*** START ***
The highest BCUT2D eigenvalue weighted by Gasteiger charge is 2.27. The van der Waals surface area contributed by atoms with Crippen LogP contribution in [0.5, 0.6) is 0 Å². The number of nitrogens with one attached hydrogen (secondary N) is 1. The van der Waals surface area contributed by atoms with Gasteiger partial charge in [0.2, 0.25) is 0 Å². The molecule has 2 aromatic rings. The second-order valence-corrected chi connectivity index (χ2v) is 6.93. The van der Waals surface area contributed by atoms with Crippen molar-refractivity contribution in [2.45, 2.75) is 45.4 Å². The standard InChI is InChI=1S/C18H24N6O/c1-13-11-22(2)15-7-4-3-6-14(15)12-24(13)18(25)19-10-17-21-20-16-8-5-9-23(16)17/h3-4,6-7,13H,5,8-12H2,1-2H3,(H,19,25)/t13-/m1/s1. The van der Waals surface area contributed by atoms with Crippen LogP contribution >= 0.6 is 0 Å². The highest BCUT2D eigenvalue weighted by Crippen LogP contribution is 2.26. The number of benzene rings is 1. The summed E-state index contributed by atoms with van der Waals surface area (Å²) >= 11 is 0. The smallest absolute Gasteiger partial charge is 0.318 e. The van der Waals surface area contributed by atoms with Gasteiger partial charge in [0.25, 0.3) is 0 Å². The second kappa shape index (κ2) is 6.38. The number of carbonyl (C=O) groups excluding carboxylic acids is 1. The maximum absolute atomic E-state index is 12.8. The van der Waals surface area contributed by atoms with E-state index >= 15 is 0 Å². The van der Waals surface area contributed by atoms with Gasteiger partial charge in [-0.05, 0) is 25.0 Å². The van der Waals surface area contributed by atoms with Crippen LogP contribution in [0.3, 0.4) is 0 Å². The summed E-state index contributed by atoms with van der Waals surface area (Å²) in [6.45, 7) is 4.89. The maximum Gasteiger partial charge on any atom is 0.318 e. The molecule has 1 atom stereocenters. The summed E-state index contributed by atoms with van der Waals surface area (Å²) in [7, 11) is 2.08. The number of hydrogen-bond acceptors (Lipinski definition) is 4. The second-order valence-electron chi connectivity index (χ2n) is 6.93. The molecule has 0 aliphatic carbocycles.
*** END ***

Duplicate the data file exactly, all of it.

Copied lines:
The highest BCUT2D eigenvalue weighted by Gasteiger charge is 2.27. The van der Waals surface area contributed by atoms with Crippen LogP contribution in [0.5, 0.6) is 0 Å². The number of nitrogens with one attached hydrogen (secondary N) is 1. The van der Waals surface area contributed by atoms with Gasteiger partial charge in [0.2, 0.25) is 0 Å². The molecule has 2 aromatic rings. The second-order valence-corrected chi connectivity index (χ2v) is 6.93. The van der Waals surface area contributed by atoms with Crippen molar-refractivity contribution in [2.45, 2.75) is 45.4 Å². The standard InChI is InChI=1S/C18H24N6O/c1-13-11-22(2)15-7-4-3-6-14(15)12-24(13)18(25)19-10-17-21-20-16-8-5-9-23(16)17/h3-4,6-7,13H,5,8-12H2,1-2H3,(H,19,25)/t13-/m1/s1. The van der Waals surface area contributed by atoms with Crippen LogP contribution >= 0.6 is 0 Å². The highest BCUT2D eigenvalue weighted by Crippen LogP contribution is 2.26. The number of benzene rings is 1. The summed E-state index contributed by atoms with van der Waals surface area (Å²) >= 11 is 0. The smallest absolute Gasteiger partial charge is 0.318 e. The van der Waals surface area contributed by atoms with Gasteiger partial charge in [0.25, 0.3) is 0 Å². The second kappa shape index (κ2) is 6.38. The number of carbonyl (C=O) groups excluding carboxylic acids is 1. The maximum absolute atomic E-state index is 12.8. The van der Waals surface area contributed by atoms with E-state index >= 15 is 0 Å². The van der Waals surface area contributed by atoms with Gasteiger partial charge in [-0.05, 0) is 25.0 Å². The van der Waals surface area contributed by atoms with Crippen LogP contribution in [0.3, 0.4) is 0 Å². The summed E-state index contributed by atoms with van der Waals surface area (Å²) in [6.45, 7) is 4.89. The maximum Gasteiger partial charge on any atom is 0.318 e. The molecule has 1 atom stereocenters. The summed E-state index contributed by atoms with van der Waals surface area (Å²) in [7, 11) is 2.08. The number of hydrogen-bond acceptors (Lipinski definition) is 4. The second-order valence-electron chi connectivity index (χ2n) is 6.93. The molecule has 0 aliphatic carbocycles.